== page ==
Poolish baguettes from Hamelman's "Bread"
Baguettes with Poolish
In my ongoing efforts to make wonderful baguettes at home, today I baked the Poolish baguettes from Hamelman's "Bread."
The poolish was made late last night. This morning it was about doubled and very bubbly. I used King Arthur AP flour for the poolish and for the dough. This worked well. I think the dough had the desired consistency with the exact amounts of ingredients called for in the formula. No adjustments were necessary. I mixed the dough for 3-3.5 minutes in a KitchenAide mixer, fermented 2 hours with one fold at 60 minutes. The dough was scaled and preshaped, then rested 10 minutes before shaping. I proofed the baguette for 60 minutes and baked 24 minutes at 460F with steam. I propped the oven door slightly open after I removed the skillet with water at 10 minutes in hopes of a thinner, crisper crust. I think it helped some.
I think the result was my best baguettes to date. I attribute this to less mixing, gentler shaping and not over-proofing the loaves. My scoring is better but still far from what I would have liked. The crumb color was distinctly yellowish. I assume this is from the carotene I usually oxidize by over-mixing dough. The cut baguette had a somewhat yeasty smell, which is not desirable, but it didn't taste yeasty. The taste was less sweet than some baguettes, but nice and wheaty.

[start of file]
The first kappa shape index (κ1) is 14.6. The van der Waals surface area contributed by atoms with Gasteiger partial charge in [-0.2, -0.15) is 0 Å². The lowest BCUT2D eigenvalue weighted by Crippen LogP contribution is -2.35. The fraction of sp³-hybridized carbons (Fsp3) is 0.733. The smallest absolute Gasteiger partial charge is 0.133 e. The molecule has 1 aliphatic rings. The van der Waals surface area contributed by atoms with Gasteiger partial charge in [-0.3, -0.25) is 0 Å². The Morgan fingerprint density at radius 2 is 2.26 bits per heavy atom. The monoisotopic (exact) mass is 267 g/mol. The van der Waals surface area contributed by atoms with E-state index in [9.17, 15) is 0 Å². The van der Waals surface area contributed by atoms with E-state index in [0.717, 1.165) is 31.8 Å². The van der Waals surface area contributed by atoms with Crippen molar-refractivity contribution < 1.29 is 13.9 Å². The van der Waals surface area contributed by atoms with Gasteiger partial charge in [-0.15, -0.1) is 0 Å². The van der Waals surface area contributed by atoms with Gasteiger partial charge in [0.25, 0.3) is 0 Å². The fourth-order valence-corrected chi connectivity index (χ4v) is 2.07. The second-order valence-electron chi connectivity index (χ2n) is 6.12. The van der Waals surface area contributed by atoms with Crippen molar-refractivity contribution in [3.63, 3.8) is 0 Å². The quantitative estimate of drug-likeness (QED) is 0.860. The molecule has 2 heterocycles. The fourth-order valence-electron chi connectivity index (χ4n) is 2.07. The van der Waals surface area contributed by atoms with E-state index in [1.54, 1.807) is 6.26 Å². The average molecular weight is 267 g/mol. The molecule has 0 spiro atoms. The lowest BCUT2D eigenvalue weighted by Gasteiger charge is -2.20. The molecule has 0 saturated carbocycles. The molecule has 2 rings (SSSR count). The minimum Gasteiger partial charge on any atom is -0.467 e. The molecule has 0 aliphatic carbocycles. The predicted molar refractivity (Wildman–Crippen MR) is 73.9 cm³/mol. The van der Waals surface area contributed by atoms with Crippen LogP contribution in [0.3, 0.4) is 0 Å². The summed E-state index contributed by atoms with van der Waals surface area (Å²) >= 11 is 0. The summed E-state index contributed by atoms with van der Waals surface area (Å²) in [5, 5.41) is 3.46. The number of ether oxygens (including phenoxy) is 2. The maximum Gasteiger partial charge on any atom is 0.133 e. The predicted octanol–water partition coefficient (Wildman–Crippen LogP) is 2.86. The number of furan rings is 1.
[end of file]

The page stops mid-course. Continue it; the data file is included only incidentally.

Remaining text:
Hamelman's recipe makes 3 lb 6 oz of dough. I scaled 2 portions at 12 oz. The rest I make into one batard shape and tried to cut it to make a "Viverais," one of the fancy shapes in "Advanced Bread and Pastry." It didn't really work, but the result was ... interesting ... and the bread was very good tasting.
Viverais made with baguette dough
The photo of the crumb doesn't do justice to the lovely yellow color it had.